Weilin Xiao

Academic Year: 
From Yale
Exchange Partners: 
Waseda University
Project Title: 
Integration and Separation: Two Types of Family Law Practice in Japan and China during Their Radical Early Twentieth Centuries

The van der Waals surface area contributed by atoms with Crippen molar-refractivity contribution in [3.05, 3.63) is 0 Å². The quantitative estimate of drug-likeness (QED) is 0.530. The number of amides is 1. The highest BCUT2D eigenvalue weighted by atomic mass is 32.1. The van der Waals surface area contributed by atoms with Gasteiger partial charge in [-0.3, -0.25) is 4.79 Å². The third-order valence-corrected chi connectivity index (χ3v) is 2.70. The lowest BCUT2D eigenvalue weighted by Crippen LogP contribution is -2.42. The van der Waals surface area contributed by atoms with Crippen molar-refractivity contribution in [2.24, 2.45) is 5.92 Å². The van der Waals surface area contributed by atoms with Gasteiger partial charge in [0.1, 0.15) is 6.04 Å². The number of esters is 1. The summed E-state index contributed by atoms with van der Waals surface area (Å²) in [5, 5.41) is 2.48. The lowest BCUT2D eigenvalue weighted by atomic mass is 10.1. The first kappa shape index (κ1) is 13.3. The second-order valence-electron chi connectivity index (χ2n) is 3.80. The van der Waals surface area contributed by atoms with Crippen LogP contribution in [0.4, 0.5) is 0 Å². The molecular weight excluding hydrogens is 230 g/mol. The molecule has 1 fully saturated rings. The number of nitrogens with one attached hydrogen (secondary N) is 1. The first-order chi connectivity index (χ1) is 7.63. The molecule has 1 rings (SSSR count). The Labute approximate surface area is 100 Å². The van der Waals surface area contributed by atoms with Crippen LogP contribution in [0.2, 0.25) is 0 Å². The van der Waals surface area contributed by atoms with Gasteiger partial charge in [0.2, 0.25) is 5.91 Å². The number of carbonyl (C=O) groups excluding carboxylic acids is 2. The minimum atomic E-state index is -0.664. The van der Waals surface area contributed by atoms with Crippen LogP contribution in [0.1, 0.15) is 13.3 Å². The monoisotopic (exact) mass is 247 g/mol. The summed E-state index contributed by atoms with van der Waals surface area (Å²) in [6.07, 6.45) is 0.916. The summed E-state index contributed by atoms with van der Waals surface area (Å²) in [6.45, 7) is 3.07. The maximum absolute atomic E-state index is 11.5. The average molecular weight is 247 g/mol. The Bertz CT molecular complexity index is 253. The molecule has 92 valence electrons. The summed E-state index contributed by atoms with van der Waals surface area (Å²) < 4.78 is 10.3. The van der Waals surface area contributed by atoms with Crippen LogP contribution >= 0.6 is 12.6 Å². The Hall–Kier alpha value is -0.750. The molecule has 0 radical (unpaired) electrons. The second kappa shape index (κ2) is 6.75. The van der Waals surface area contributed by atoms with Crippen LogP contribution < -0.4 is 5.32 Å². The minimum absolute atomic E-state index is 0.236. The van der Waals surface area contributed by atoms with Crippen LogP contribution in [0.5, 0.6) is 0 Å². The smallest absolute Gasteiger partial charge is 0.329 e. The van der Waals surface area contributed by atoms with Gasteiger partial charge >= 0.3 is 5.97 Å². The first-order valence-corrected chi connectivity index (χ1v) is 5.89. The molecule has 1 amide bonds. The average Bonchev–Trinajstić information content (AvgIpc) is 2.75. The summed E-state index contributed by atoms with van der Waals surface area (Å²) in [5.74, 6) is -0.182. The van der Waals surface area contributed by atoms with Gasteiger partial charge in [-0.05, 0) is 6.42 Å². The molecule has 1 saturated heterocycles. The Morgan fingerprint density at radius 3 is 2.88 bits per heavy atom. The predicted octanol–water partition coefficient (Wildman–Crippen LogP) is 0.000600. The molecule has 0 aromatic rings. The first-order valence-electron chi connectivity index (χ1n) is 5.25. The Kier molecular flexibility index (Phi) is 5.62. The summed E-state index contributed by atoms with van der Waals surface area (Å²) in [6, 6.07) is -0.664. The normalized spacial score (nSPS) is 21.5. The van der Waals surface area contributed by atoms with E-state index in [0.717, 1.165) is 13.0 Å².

Weilin Xiao is a J.S.D. candidate at Yale Law School, where he earned his LL.M. degree in 2019. Prior to coming to Yale, Weilin completed his LL.B. and first LL.M. degree at Peking University. He spent the 2019-2020 academic year as a Visiting Researcher at the Institute for Advanced Studies on Asia, the University of Tokyo, under the International Dissertation Research Fellowship awarded by the Yale MacMillan Center. In 2021, Weilin was awarded Colin B. Picker Graduate Prize by the American Society of Comparative Law for his research paper on family law legislation in Japan and China. Weilin’s academic interests include family law and property, with a focus on comparative and sociological approaches. His J.S.D. dissertation concerns the divergent paths toward modernizing family laws in Japan and China. Through a comparative perspective, Weilin seeks to answer why Japan and China coordinated legal transplantation and their own customary family laws differently, and how such choices shaped the modernization of those countries in the twentieth century.